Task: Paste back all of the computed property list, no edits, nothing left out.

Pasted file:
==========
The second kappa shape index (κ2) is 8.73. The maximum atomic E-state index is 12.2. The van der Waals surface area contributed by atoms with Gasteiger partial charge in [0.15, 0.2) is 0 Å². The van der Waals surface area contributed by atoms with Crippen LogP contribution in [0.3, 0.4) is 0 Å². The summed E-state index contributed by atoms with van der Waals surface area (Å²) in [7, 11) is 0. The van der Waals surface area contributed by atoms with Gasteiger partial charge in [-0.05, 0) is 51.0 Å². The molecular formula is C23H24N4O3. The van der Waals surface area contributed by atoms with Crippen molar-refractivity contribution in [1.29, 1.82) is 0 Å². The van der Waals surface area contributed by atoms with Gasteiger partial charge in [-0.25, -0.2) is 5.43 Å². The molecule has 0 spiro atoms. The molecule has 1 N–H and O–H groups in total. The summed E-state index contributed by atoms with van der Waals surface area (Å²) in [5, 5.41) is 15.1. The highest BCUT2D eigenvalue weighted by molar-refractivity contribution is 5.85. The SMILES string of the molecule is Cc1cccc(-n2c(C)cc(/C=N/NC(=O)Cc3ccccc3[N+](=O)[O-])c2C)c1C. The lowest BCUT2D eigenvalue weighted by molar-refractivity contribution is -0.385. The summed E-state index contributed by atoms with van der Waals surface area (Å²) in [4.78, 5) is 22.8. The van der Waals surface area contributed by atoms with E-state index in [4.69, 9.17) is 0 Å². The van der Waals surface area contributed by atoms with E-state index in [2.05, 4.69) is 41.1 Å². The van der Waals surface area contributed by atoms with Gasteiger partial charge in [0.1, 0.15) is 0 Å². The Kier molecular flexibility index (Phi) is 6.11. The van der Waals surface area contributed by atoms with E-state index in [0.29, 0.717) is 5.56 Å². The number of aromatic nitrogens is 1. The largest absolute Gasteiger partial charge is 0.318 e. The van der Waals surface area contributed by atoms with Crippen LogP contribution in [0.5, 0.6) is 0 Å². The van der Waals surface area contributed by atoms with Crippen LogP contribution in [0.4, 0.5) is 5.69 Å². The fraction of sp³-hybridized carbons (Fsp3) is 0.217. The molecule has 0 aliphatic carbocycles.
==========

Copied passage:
The second kappa shape index (κ2) is 8.73. The maximum atomic E-state index is 12.2. The van der Waals surface area contributed by atoms with Gasteiger partial charge in [0.15, 0.2) is 0 Å². The van der Waals surface area contributed by atoms with Crippen LogP contribution in [0.3, 0.4) is 0 Å². The summed E-state index contributed by atoms with van der Waals surface area (Å²) in [7, 11) is 0. The van der Waals surface area contributed by atoms with Gasteiger partial charge in [-0.05, 0) is 51.0 Å². The molecular formula is C23H24N4O3. The van der Waals surface area contributed by atoms with Crippen molar-refractivity contribution in [1.29, 1.82) is 0 Å². The van der Waals surface area contributed by atoms with Gasteiger partial charge in [-0.25, -0.2) is 5.43 Å². The molecule has 0 spiro atoms. The molecule has 1 N–H and O–H groups in total. The summed E-state index contributed by atoms with van der Waals surface area (Å²) in [5, 5.41) is 15.1. The highest BCUT2D eigenvalue weighted by molar-refractivity contribution is 5.85. The SMILES string of the molecule is Cc1cccc(-n2c(C)cc(/C=N/NC(=O)Cc3ccccc3[N+](=O)[O-])c2C)c1C. The lowest BCUT2D eigenvalue weighted by molar-refractivity contribution is -0.385. The summed E-state index contributed by atoms with van der Waals surface area (Å²) in [4.78, 5) is 22.8. The van der Waals surface area contributed by atoms with E-state index in [4.69, 9.17) is 0 Å². The van der Waals surface area contributed by atoms with E-state index in [2.05, 4.69) is 41.1 Å². The van der Waals surface area contributed by atoms with Gasteiger partial charge in [0.1, 0.15) is 0 Å². The Kier molecular flexibility index (Phi) is 6.11. The van der Waals surface area contributed by atoms with E-state index in [0.29, 0.717) is 5.56 Å². The number of aromatic nitrogens is 1. The largest absolute Gasteiger partial charge is 0.318 e. The van der Waals surface area contributed by atoms with Crippen LogP contribution in [0.5, 0.6) is 0 Å². The van der Waals surface area contributed by atoms with Crippen LogP contribution in [0.4, 0.5) is 5.69 Å². The fraction of sp³-hybridized carbons (Fsp3) is 0.217. The molecule has 0 aliphatic carbocycles.